09 December 2011

Okay, this is what I meant to write about when I accidentally wrote and posted this :)

First let’s start with an image from the awesome XKCD:

You can find the original post here and I encourage you to actually visit the site. I haven’t hot linked the image because I don’t want to eat into the author’s bandwidth but obviously I take no credit for the image itself.

The Internet has changed the way we think, work and play. With an Internet connection you can quickly get up to speed on almost any topic assuming you have a basic education. Want to know about how a nuclear power plant works? No problem, we have got you covered. What about aeroplane design or advanced software development systems? We have a page for that…

With all this information available at the press of a button, are we eroding the value of a university education? Are we teaching children the wrong skill set for 21st century life? Rather than teaching students how to do X or Y, should we instead be teaching them how to search the Internet and cross-reference information to gain a higher chance of the information being correct?

Of course we can’t teach everything this way and skills require practice - you can’t just read about how to use a language for instance. But are we really that far off from what The Matrix demonstrated over a decade ago? The concept of downloading new skills and knowledge into your brain is not as fantastic as we think.

Literally, if you come up with a new topic right now and punch it in to Google, chances are high that you’ll find a lot of content on it already. You can quickly assimilate it, cross reference it and in many cases find worked examples and explanations. You can dip in and out and effectively tailor your education experience to precisely the information you need.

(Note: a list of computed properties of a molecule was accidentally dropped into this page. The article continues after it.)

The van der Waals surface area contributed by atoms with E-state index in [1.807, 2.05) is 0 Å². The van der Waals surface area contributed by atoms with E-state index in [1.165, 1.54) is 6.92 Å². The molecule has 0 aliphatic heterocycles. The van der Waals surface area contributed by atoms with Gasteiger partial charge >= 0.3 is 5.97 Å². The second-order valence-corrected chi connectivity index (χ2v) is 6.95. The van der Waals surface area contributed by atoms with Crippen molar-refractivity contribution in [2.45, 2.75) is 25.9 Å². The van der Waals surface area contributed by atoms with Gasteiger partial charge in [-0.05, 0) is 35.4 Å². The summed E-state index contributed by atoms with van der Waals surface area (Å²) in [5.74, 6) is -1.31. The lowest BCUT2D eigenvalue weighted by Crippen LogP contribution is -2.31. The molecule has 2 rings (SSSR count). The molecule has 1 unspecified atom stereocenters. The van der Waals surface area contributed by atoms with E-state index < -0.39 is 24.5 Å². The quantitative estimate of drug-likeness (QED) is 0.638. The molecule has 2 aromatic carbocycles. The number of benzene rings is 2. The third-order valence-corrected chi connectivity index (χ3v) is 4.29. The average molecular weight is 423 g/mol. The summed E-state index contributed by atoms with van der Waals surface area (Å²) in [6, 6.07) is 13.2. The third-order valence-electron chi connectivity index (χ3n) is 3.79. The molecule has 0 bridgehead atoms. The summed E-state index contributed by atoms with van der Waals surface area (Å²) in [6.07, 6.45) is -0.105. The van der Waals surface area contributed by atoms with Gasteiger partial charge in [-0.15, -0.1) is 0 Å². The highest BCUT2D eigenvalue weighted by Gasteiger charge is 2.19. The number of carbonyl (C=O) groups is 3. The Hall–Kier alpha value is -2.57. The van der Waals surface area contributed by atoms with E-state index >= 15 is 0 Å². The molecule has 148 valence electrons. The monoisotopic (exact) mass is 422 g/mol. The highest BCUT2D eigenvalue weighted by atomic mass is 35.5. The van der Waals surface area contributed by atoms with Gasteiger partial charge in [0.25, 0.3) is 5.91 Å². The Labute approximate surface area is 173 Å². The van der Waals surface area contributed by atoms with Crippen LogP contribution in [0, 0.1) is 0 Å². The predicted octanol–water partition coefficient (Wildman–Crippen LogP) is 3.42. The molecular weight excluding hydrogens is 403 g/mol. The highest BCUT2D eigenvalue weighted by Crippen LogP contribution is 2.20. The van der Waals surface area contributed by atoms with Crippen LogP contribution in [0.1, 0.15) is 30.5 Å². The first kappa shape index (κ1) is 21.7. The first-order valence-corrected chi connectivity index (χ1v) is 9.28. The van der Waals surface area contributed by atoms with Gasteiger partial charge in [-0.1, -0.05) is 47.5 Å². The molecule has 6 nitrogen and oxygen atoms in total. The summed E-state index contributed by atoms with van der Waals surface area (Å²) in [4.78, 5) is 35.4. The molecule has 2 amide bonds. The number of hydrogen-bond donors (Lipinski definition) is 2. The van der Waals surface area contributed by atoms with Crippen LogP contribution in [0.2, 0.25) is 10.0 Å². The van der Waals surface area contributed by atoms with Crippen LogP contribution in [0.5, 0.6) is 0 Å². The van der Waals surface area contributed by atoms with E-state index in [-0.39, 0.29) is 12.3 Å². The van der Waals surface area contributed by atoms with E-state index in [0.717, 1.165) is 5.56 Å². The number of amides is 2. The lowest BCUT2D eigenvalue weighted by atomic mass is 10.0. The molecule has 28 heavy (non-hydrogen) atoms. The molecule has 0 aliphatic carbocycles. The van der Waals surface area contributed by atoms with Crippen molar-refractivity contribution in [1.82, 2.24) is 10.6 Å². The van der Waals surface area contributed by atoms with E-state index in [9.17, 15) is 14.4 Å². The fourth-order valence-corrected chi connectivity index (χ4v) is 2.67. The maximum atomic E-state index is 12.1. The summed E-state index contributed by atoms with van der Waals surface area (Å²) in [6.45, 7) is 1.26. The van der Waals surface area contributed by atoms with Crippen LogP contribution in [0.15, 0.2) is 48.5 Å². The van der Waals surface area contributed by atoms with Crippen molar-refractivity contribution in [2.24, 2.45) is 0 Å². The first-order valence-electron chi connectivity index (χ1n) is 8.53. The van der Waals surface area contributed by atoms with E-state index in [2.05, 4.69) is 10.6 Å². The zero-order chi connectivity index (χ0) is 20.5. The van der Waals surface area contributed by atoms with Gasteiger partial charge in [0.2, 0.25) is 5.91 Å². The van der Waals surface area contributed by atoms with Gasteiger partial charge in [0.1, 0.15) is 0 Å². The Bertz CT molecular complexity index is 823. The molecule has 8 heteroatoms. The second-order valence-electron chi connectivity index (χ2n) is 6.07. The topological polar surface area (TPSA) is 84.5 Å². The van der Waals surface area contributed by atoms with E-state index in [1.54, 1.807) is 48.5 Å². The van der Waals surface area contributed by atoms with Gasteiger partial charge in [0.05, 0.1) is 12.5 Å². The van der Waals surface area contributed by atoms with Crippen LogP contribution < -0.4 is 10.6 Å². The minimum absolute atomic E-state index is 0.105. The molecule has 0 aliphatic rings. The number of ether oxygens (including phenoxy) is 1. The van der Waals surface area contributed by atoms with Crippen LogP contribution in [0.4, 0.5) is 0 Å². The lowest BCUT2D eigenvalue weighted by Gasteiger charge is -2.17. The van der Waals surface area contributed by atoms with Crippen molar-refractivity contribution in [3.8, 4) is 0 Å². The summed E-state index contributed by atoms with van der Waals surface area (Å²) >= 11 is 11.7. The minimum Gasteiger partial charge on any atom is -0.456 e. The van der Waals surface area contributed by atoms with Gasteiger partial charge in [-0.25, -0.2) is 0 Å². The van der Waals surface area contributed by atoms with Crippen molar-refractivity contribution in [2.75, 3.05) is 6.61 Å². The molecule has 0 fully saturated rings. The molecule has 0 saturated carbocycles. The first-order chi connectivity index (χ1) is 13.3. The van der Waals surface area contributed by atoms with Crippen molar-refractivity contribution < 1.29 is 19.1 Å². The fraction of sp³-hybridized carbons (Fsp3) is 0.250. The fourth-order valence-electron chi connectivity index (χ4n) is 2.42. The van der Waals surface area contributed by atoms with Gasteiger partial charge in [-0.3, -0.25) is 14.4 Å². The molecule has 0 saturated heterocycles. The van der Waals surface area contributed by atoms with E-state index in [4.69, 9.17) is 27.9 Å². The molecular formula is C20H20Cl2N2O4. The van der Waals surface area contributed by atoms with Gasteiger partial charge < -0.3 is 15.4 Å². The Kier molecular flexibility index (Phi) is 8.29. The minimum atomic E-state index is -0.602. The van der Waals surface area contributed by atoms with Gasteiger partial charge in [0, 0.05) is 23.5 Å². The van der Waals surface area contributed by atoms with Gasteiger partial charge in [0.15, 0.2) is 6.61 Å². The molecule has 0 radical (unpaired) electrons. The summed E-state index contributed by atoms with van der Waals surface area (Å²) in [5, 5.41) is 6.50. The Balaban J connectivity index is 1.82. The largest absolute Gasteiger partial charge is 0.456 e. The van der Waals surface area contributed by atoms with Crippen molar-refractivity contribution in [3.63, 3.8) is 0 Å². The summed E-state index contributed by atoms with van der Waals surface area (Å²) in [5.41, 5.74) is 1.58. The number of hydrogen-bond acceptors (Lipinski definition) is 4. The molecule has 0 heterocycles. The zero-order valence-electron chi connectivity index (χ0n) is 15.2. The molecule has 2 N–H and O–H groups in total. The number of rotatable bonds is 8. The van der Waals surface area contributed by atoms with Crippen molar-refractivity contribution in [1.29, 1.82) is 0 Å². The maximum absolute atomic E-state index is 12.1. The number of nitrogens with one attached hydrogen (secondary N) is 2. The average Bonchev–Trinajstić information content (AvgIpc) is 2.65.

Admittedly the risk here is that whilst you understand the specifics that interest you, you might not understand the broader concepts and key ideas that you need to execute them but again another search will quite likely help relieve that problem quite nicely.

Now I am not saying a university education or apprenticeship can be replaced by a quick Internet search. There are some things that just cannot be learned that way. But how many of those skills that were important ten years ago are still of key importance today? How many have already been replaced?

My son is just over two years old. He can operate an iPod touch without difficulty. He likes to take pictures and videos and then go through the gallery and look at them. He replays the ones he likes and skips the ones he doesn’t. At two he is already operating a hi-tech device.

With immediate access to information and with people being connected to the Internet wherever they are, does anyone else think we might soon push this a little too far for comfort? Far enough perhaps that we cannot get out of the mess we’ve just caused?



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